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Citroen C4 VTS 2005 review

The week immediately preceding a test in the C4 VTS was spent clocking up some swift kilometres in Volkswagen's brilliant Golf GTi.

The Golf is a dazzling, brawny little four-door which delivers performance in spades.

It is a giant among hot fours and the latest model is destined for greatness.

The VTS is not a direct competitor in that it is not as hinged on pure performance.

It is a warmed-over version of the smart and tidy C4.

The Golf and Citroen are wildly different cars which attract different customers.

From a standstill the VTS is not likely to get you into any kind of trouble.

There are not a lot of horses low-down but that is offset to a degree by the engine's willingness to gather pace quickly.

Its agility from take-off is rather innocuous through lack of immediate punch.

The engine note sings with purpose and it is a more than credible performer once it's working.

One of three petrol engines offered in the C4 range, this naturally aspirated 2-litre four cylinder cranks out 130kW of power.

You need to maintain a reasonable amount of revs before releasing the clutch, letting first gear drive the car cleanly off the line.

Chassis feel is confident as one would expect from a model which shares some of its underpinnings with PSA stablemate Peugeot's 307. Try to belt into a corner too hard and the VTS will develop a fair degree of understeer.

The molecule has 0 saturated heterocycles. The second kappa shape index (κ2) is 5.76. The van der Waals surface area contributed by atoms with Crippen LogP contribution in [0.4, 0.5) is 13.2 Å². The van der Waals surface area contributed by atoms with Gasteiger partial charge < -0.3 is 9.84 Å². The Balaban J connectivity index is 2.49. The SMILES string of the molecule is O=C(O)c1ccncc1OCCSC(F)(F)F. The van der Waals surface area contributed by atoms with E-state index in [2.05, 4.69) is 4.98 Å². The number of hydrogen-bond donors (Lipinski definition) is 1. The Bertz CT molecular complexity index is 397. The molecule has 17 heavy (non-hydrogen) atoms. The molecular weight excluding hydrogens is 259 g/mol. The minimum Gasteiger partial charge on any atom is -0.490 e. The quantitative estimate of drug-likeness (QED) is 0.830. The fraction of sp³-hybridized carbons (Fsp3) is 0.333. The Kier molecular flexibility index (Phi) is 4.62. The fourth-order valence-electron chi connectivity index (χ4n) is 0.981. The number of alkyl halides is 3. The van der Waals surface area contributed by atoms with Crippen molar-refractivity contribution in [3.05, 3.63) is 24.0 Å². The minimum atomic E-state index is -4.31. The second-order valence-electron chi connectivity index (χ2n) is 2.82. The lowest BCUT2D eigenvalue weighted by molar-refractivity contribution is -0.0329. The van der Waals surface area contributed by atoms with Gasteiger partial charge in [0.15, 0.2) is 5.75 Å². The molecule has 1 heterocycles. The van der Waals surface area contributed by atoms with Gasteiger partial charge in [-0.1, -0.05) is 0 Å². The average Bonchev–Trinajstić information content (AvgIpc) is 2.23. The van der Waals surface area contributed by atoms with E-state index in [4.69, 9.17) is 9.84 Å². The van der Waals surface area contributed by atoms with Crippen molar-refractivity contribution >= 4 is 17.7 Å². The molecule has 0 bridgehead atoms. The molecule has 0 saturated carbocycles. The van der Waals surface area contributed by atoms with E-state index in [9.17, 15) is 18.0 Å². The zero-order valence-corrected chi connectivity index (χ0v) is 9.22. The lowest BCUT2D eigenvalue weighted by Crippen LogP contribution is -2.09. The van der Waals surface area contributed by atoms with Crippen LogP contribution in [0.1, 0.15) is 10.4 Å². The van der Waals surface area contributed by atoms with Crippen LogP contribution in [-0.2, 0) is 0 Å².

Otherwise steering and handling remain predictable while the package retains a sweet rideability balance.

The VTS is quite a frugal proposition, finishing this week-long test which covered about 700km with the attractive figures of 7.7litres/100km.

Cabin ergonomics is where the C4 excels — everything is explicitly laid out and the multi-function steering wheel is a snap to decipher first-up and fun to navigate.

While this is not a WRX or even in the same league of the extraordinary turbo assisted four-potters, there is much to like about the VTS if you're not into a rip-snorting ride.

The fluency of the architecture, the readability of the large LCD instrument panel mounted centrally on top of the dash, the build quality and the high levels of standard kit make the VTS a compelling option at around the $37,000 mark (think similar price to Holden's Astra Turbo and the Toyota Corolla Sportivo).

There is a uniqueness with the creamy, smooth elegant lines offering a genuine point of difference in a tasteful exterior form.

Some similarities can be drawn from models long gone.

The large rear glass which is divided and squared off gives some hint to Ford's special Laser Lynx model of the mid-1990s.

But as far as borrowing any design from any previous or existing model, the C4 is pleasingly not guilty.

While the VTS is not the volume player of the range, the C4 family is expected to account for about one third of Citroen's total Australian sales next year.

So it belongs to a very important nameplate.

Pricing Guides

$4,180
Based on third party pricing data
Lowest Price
$2,640
Highest Price
$5,720

Range and Specs

VehicleSpecsPrice*
VTR 1.6L, ULP, 5 SP MAN $3,080 – 4,840 2005 Citroen C4 2005 VTR Pricing and Specs
VTS 2.0L, ULP, 5 SP MAN $3,850 – 5,720 2005 Citroen C4 2005 VTS Pricing and Specs
Exclusive 2.0L, ULP, 4 SP AUTO $2,860 – 4,510 2005 Citroen C4 2005 Exclusive Pricing and Specs
SX 1.6L, ULP, 5 SP MAN $2,640 – 4,070 2005 Citroen C4 2005 SX Pricing and Specs
Pricing Guide

$2,640

Lowest price, based on third party pricing data

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